The Boulder Public Library's admirable and far-ranging film program is presenting "History and Development of the Documentary Film," featuring works by such disparate practitioners of the non-fiction art as the father of them all, Robert Flaherty, John Huston (in his wartime role as a documentarian for the U.S. Army) and Nazi propagandist Leni Riefenstahl. Next week, the series will offer a rare chance to view Paul Strand and Leo Hurwitz's Native Land (1942), which remains a vivid model for radical social documentaries.
Based on a 1939 report of the U.S. Senate Civil Liberties Committee, this fascinating hybrid -- part documentary, part re-enactment -- examines racism, violent union-busting, labor spying and other violations of constitutional rights in the late years of the Depression. A prime example of what became known as the New York School of documentary filmmaking, Native Land was initially financed by thousands of small contributors and completed with a grant from the Roosevelt administration; it was made by the legendary Frontier Films cooperative, which was founded in 1936 and whose members later came under fire during Joseph McCarthy's anti-Communist witch hunts.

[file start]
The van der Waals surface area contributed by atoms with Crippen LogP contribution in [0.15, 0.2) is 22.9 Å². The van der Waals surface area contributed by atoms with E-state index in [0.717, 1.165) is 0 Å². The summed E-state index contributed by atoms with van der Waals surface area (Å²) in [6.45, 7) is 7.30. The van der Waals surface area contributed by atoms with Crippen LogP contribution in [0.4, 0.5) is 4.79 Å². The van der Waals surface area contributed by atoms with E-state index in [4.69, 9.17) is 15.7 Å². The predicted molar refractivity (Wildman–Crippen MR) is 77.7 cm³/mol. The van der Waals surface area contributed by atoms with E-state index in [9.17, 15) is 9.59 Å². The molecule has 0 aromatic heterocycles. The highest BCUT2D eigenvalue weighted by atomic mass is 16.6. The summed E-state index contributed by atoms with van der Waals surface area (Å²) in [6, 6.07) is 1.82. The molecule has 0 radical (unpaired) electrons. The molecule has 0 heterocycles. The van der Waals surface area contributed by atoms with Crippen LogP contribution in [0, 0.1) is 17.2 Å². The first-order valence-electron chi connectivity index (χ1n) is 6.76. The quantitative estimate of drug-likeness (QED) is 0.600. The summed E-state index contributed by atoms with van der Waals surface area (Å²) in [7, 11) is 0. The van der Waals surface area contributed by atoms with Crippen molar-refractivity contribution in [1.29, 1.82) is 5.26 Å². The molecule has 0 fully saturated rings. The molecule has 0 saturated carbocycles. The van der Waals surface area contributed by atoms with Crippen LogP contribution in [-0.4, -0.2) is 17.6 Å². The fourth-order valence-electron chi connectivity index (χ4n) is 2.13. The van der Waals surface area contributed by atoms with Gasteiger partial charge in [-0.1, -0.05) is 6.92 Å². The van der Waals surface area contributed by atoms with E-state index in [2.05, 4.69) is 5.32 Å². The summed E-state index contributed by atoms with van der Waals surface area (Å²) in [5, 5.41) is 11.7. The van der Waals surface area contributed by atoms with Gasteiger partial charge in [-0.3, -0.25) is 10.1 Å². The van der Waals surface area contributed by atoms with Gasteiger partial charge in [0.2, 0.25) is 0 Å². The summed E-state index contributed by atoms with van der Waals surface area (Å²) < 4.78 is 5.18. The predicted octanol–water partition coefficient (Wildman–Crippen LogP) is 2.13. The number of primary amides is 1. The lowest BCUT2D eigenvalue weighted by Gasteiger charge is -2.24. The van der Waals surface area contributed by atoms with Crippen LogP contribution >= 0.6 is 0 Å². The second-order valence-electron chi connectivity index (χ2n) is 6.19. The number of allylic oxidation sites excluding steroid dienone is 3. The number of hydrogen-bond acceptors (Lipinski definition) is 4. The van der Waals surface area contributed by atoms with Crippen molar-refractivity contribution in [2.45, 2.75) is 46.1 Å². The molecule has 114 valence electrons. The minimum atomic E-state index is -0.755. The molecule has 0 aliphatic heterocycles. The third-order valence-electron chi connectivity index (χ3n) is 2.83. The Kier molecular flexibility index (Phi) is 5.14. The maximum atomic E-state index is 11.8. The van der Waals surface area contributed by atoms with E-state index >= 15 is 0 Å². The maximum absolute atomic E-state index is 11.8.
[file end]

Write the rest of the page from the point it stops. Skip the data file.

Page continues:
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Native Land will screen at 7 p.m. Friday, September 24, at the library, 1000 Canyon Boulevard in Boulder; admission is free. For more information, go to www.boulder.lib.co.us/films.